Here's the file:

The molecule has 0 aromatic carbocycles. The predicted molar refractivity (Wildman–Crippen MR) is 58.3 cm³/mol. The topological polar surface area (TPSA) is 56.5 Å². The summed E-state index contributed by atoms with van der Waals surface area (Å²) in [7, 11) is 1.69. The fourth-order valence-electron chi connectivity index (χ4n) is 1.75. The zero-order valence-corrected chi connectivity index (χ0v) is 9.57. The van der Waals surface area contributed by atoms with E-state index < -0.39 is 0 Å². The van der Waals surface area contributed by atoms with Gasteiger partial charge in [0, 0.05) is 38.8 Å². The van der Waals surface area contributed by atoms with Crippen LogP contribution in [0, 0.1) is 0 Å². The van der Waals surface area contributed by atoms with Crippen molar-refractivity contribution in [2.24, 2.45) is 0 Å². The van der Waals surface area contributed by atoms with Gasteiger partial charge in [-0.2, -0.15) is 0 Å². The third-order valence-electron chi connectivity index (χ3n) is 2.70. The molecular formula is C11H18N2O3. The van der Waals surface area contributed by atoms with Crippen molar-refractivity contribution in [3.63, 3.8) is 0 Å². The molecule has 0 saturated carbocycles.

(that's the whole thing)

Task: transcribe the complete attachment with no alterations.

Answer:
The molecule has 0 aromatic carbocycles. The predicted molar refractivity (Wildman–Crippen MR) is 58.3 cm³/mol. The topological polar surface area (TPSA) is 56.5 Å². The summed E-state index contributed by atoms with van der Waals surface area (Å²) in [7, 11) is 1.69. The fourth-order valence-electron chi connectivity index (χ4n) is 1.75. The zero-order valence-corrected chi connectivity index (χ0v) is 9.57. The van der Waals surface area contributed by atoms with E-state index < -0.39 is 0 Å². The van der Waals surface area contributed by atoms with Gasteiger partial charge in [0, 0.05) is 38.8 Å². The van der Waals surface area contributed by atoms with Crippen LogP contribution in [0, 0.1) is 0 Å². The van der Waals surface area contributed by atoms with Crippen molar-refractivity contribution in [2.24, 2.45) is 0 Å². The van der Waals surface area contributed by atoms with Gasteiger partial charge in [-0.2, -0.15) is 0 Å². The third-order valence-electron chi connectivity index (χ3n) is 2.70. The molecular formula is C11H18N2O3. The van der Waals surface area contributed by atoms with Crippen molar-refractivity contribution in [3.63, 3.8) is 0 Å². The molecule has 0 saturated carbocycles.